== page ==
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No Pseudonymity for Plaintiff in Lawsuit That Would Further Publicize His Criminal History


From Doe v. HireRight LLC, decided yesterday by Judge Stephen McNamee (D. Ariz.):

Four years ago, Plaintiff was charged with two felonies. As part of a plea agreement, he pled guilty to both charges in exchange for one of the charges being downgraded to a misdemeanor. Thus, he was convicted of one felony and one misdemeanor.

In January 2023, Plaintiff applied for a position at CloudKitchens. During the interview process, Plaintiff disclosed that he had been convicted of a felony but was told that this would not prohibits his hiring. Toward the end of the application process, CloudKitchens hired Defendant HireRight to perform an employment-purposed consumer report on Plaintiff, which included a criminal background check. This report ultimately stated, inaccurately, that Plaintiff had been convicted of two felonies—not the single felony that Plaintiff had previously reported to CloudKitchens. As a result of this report, CloudKitchens rescinded its job offer….

Doe sued under the Fair Credit Reporting Act, but the court refused to allow him to proceed pseudonymously:

Federal Rule of Civil Procedure 10 requires that "the title of the complaint must name all the parties." This rule reflects the "paramount importance of open courts" such that the "default presumption is that plaintiffs will use their true names."

Nonetheless, the Ninth Circuit allows parties to proceed pseudonymously when special circumstances justify secrecy…. Plaintiff acknowledges that his is not a situation that the Ninth Circuit has determined necessitates anonymity. Instead, Plaintiff argues that because he "worked incredibly hard to get back on track and contribute positively to society" after his convictions, he should not be forced to publicly identify himself as a felon. Plaintiff characterizes the potential harms of having to litigate under his own name as ridicule and deprivation of employment. Specifically, Plaintiff fears the "stigma of a felony conviction."

The Court recognizes that this lawsuit might bring attention to Plaintiff's convictions, which could in turn make finding employment more difficult. Under Ninth Circuit precedent, however, this is not the type of harm that requires anonymity. Unlike most of the cases granting anonymity, Plaintiff does not face retaliation as a direct result of this lawsuit. See U.S. v. Doe, (9th Cir.) (prisoner plaintiff faced retaliation in the form of serious bodily harm by fellow inmates for his cooperation with the government); Doe v. Ayers (9th Cir.) (finding that petitioner's "exceptional case met the high bar for proceeding under a pseudonym" where there was "credible evidence that he would likely be subjected to more violence if his name was revealed ….")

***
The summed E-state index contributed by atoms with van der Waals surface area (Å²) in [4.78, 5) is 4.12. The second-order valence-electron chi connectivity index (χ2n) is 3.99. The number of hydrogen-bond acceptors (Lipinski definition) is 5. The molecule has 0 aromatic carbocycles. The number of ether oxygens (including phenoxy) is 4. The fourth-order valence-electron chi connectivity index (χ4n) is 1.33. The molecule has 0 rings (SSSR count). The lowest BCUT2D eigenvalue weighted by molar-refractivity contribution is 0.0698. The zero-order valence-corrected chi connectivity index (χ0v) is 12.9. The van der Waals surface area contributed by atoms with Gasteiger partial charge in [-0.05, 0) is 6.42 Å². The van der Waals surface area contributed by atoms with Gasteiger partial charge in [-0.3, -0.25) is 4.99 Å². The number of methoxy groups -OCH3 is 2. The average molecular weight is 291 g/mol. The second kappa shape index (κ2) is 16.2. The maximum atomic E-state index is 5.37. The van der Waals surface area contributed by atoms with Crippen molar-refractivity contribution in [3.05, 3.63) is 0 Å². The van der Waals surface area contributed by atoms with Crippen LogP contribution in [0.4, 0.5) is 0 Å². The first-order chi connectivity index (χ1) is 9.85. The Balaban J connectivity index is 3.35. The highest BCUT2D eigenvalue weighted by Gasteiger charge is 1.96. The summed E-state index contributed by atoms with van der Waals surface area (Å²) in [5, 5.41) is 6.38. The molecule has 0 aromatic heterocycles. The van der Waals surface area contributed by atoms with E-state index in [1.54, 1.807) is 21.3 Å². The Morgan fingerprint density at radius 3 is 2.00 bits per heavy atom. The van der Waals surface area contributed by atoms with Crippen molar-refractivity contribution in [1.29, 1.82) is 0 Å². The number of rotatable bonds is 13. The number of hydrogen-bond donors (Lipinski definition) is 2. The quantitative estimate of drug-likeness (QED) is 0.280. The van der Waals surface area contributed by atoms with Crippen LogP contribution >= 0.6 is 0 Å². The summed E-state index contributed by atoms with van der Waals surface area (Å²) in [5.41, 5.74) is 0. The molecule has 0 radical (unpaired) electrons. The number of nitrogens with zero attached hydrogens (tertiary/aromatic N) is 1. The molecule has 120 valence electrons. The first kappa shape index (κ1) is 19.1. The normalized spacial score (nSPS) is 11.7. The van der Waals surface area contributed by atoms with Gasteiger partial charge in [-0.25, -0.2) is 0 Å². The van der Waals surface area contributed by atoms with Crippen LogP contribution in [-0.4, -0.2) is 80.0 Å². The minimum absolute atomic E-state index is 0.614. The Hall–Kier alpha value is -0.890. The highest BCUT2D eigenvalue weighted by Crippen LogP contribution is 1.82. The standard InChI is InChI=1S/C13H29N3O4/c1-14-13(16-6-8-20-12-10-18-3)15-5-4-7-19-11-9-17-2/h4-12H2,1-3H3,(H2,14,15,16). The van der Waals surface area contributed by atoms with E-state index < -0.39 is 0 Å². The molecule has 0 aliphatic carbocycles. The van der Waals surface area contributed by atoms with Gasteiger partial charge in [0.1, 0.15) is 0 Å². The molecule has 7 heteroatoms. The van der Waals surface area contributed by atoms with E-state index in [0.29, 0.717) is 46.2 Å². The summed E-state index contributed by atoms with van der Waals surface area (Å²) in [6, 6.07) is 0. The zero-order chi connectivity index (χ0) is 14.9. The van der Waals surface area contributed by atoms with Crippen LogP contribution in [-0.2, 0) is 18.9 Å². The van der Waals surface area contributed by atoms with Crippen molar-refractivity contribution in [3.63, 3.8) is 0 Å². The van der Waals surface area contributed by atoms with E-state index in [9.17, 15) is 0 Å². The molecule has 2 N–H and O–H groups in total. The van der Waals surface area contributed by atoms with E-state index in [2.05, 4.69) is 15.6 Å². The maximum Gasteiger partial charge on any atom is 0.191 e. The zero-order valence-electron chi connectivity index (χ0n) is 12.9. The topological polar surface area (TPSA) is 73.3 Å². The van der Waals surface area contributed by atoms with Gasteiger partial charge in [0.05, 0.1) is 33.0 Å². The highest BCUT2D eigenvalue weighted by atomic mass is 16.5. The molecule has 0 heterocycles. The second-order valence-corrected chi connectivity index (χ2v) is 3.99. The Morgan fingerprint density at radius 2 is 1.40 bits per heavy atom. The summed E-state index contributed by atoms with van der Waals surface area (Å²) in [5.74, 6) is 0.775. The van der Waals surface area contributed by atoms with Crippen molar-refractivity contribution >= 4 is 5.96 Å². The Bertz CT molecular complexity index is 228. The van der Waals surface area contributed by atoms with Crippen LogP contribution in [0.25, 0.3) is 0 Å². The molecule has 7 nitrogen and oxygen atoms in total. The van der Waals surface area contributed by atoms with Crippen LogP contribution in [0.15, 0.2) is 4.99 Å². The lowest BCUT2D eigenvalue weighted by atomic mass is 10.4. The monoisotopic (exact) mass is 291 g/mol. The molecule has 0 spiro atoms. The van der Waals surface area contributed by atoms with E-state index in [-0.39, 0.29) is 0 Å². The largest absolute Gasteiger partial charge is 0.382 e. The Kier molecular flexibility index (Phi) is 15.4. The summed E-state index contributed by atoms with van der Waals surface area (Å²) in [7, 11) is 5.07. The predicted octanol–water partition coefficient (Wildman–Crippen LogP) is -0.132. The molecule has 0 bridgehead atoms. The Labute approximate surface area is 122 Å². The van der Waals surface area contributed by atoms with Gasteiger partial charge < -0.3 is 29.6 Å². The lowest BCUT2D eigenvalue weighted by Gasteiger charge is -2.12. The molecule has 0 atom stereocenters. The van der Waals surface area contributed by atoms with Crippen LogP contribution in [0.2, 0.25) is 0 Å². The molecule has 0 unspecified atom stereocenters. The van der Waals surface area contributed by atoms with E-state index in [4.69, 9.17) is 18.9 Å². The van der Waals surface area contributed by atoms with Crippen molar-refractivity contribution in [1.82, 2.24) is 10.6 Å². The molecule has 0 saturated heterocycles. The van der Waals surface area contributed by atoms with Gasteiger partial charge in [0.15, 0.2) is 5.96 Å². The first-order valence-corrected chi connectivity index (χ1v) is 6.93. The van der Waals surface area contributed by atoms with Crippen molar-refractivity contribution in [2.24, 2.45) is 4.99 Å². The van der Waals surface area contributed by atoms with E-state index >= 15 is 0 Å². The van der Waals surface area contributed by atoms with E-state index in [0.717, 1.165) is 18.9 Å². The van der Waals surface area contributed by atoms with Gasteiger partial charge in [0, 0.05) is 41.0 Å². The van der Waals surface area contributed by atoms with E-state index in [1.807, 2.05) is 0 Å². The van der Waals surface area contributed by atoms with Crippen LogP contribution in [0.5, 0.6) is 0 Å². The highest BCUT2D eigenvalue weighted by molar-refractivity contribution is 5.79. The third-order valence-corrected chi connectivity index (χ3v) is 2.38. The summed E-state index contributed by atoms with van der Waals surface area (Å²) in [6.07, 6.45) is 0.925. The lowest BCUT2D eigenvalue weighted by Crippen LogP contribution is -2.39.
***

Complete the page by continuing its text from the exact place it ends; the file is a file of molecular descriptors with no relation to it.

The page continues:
Any harms that Plaintiff might face stem from his prior convictions, which are—as Plaintiff acknowledges—already publicly available information. Indeed, this lawsuit is evidence that Plaintiff is already susceptible to these harms regardless of this lawsuit. Further, these harms are distinguishable from the kinds of harms for which courts typically provide anonymity—such as serious physical harm, imprisonment, or deportation.

Although courts have allowed parties to proceed pseudonymously to avoid embarrassment, these cases tend to involve allegations of sexual abuse against minors, rape victims, and other particularly vulnerable parties. E.g., Doe v. Krogh (D. Ariz. 2021). Although Plaintiff might be embarrassed by his criminal convictions, these convictions are already public and do not rise to the same level of seriousness as do details of sexual abuse. As such, Plaintiff's embarrassment alone cannot tip the scales in favor of anonymity. Moreover, since the Plaintiff seeks to correct the record regarding his conviction status, there is a potential salient benefit to the Plaintiff in avoiding anonymity.

Courts grant anonymity in "unusual," "extraordinary," or "special" cases. This case is none of those things. Plaintiff's alleged harms are far from unusual—countless Americans face difficulty finding employment as a result of their criminal record….